The pursuit of eternal youth and immortality has a long tradition. As far back as 2000 years ago, Alexander the Great was searching for the mystic fountain of youth. Nowadays scientific efforts are more realistic, though no less ambitious. Numerous reports describe genetic manipulations that result in an extension of lifespan in laboratory animals. Surprisingly, this can also be achieved by a controlled but drastic reduction in nutritional uptake. But how realistic are starvation or genetic engineering as life-prolonging techniques in humans? These are certainly not desirable options – but do alternatives exist? In fact, nature offers a suite of molecules – namely the tannins – that may prove to offer attractive alternatives.
Tannins are polyphenols produced by plants. Amongst other purposes, these compounds guard against stress. They are abundant in wine, tea, various berries and nuts. A special feature is their inhibiting action with respect to ingestion and food utilization. Could this characteristic be the key to increased longevity? This question might be answered by one of the most popular model organisms, the roundworm Caenorhabditis elegans. This laboratory animal, about one millimetre in length, has excellent properties for research, including simple cultivation, a short lifespan and a relatively undemanding existence. The worm also has a relatively strong genetic analogy to humans and so has been utilized to study the ageing process, as well as complex diseases like Alzheimer’s, cancer and diabetes. For these reasons, we selected C. elegans as a tool to define how tannins affect lifespan.
Ideal Candidates for an Investigation
In our study, we tested tannic acid, which is often used as a flavouring agent in wine, juices and soft drinks, as well as the most frequently occurring tannin building blocks in nature: gallic acid, ellagic acid and catechin. Tannic acid in particular exhibited impressive properties, increasing the lifespan of C. elegans from an average of 10.5 to 15.4 days – an extension equivalent to almost 50%. Translated directly to humans, this would imply an extension of the current mean lifespan of about 80 years to 118 years. Of course, a worm is not as complex as a human and this calculation is highly speculative and intended for illustrative purposes only.
But what are the precise mechanisms that drive tannic acid-mediated longevity? Tannic acid may decrease food utilisation or at least mimic this effect at a molecular level. To investigate this hypothesis, we selected genetically modified roundworms containing specific gene deletions that result in a chronically decreased ingestion and subsequent longevity. The lifespan of these worms were not extended by tannic acid, offering at least circumstantial evidence that the same “starvation-mechanism” (also called caloric restriction) may be responsible for tannic acid-mediated longevity.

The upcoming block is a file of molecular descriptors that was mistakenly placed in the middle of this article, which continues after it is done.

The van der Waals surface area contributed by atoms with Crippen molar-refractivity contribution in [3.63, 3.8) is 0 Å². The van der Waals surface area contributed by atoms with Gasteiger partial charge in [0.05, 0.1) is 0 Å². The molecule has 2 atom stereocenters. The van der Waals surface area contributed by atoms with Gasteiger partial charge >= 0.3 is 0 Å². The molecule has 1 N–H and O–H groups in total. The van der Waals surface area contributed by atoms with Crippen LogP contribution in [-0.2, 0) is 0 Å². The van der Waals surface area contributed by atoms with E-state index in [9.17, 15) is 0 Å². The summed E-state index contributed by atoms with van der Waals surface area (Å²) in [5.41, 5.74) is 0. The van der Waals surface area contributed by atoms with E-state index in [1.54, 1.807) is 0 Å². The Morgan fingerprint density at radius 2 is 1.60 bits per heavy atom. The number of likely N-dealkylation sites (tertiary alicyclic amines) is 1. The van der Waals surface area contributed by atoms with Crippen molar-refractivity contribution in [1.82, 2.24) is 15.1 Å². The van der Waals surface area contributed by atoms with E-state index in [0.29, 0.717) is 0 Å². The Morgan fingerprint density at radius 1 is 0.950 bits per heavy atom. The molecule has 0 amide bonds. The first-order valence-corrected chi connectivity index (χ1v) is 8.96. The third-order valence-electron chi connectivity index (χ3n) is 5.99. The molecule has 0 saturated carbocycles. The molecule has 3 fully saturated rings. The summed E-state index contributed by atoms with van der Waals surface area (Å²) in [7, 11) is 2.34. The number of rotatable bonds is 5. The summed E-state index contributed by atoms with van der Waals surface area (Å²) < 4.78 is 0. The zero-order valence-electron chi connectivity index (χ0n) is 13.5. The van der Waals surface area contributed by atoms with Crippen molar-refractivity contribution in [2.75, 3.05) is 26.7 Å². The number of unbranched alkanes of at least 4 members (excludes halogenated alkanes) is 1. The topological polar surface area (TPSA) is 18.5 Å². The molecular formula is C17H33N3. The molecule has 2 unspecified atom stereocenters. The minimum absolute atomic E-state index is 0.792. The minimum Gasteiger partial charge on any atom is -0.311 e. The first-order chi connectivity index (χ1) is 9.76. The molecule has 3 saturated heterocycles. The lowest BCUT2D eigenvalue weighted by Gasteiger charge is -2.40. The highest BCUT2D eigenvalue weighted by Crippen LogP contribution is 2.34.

Moreover, tannic acid seems to act in a hormetic fashion – hormesis describes a reversal in response between low and high doses of various stressors and toxins. In other words, tannic acid was life-prolonging at low concentrations, but life-shortening at higher doses. It is conceivable that tannic acid might exert a mild stress at low concentrations, which trains and activates the stress defence of an organism. This is also supported by the fact that tannic acid-treated roundworms were more tolerant to certain stressors, including heat and exposure to oxidants.
A Demonstration of It’s Toxic Potential
But is there another side to the coin? The most effective tannic acid concentration also resulted, in parallel to longevity, in an inhibition of growth and a delayed onset of the reproductive period. This is in line with Thomas Kirkwood’s theory, which states that the additional energy required for life prolongation is removed from other sectors, such as growth. Furthermore, even low concentrations of tannic acid affect the regulation of more than 600 genes, with consequences that are complex and often not directly obvious.
Whilst only a narrow range of concentrations result in longevity, the life-shortening properties at higher concentrations clearly demonstrates the toxic potential of this tannin. Therefore, prior to vindicating the intake of tannic acid – for example as dietary supplements – it is of paramount importance to define via clinical trials the optimum concentration needed to maximize the benefits and suppress possible toxic side effects. Moreover, the scientific community is still searching for direct evidence that tannins mediate longevity in humans. Thus, it may be questioned whether tannic acid will ever be exploited to act as a fountain of youth, a notion that may in fact not be desirable at all!